D    172.16.0.0 255.255.255.0 [90/156160] via 10.20.20.2, 0:00:16, inside
D    172.16.1.0 255.255.255.0 [90/156160] via 10.20.20.2, 0:00:16, inside
C    10.20.20.0 255.255.255.0 is directly connected, inside
C    10.10.10.0 255.255.255.0 is directly connected, outside
D    192.168.1.0 255.255.255.0 [90/156160] via 10.20.20.2, 0:00:16, inside
R2# show ip route eigrp | beg Gateway
Gateway of last resort is not set
      10.0.0.0/8 is variably subnetted, 3 subnets, 2 masks
D        10.10.10.0/24 [90/284160] via 10.20.20.1, 00:00:03, Ethernet0/1

I hope you enjoyed this article. Please feel free to leave any comment or feedback.

 

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Ashutosh Patel

Ashutosh Patel is the Author and editor of netfixpro.com. He currently works as a Network Security Architect. Follow him on following social media to know more about him.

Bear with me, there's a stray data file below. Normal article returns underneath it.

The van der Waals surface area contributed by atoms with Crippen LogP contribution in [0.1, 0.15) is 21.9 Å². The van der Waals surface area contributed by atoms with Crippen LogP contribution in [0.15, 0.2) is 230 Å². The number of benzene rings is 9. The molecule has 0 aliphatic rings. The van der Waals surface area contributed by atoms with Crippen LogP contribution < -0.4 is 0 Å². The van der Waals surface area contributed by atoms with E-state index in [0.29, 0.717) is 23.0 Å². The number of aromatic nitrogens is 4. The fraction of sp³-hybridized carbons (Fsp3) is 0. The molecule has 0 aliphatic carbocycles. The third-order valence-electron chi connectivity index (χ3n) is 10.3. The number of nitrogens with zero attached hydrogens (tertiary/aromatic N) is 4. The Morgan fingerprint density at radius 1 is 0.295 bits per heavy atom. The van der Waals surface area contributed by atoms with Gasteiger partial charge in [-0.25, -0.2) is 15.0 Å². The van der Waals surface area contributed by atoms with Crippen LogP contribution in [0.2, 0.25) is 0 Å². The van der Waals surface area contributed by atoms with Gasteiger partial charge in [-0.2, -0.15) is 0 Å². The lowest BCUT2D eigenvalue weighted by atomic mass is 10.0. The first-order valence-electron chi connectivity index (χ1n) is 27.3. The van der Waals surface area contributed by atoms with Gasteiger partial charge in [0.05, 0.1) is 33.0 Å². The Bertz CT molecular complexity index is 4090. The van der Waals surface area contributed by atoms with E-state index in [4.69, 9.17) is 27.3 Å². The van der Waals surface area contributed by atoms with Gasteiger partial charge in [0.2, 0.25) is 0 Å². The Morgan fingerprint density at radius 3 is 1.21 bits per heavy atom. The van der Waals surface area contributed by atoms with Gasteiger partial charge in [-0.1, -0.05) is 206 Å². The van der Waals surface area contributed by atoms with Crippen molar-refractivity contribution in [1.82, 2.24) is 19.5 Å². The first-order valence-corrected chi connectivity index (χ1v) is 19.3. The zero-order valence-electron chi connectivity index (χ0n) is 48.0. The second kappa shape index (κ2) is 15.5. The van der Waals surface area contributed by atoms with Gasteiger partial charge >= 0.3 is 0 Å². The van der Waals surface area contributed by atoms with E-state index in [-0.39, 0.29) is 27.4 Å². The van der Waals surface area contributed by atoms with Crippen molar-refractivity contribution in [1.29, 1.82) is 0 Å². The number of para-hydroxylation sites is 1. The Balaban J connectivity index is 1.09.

3 thoughts on “HOW TO: EIGRP configuration (basic) on Cisco ASA firewall

  • Pingback: EIGRP configuration (Advanced) on Cisco ASA firewall – NetFixPro

  • November 12, 2016 at 10:51 PM
    Permalink

    Excellent introduction about ASA firewall.

    It would be great if more about ASA firewall be made like difference between a normal router and ASA firewall router, where it is placed like at core or edge of a network, and how it is effectively utilized like benefits.

    I would be highly grateful, if you write about SNMP in detail, a simple configuration, and daily uses. How it is different from Syslog and other tools like PRTG,

    Thanks and kind regards,

    Mukesh Kumar

    Reply
    • November 16, 2016 at 9:55 AM
      Permalink

      Sure thing. Will do. Subscribe to my newsletter so you can email notification whenever I publish any new article.

      Reply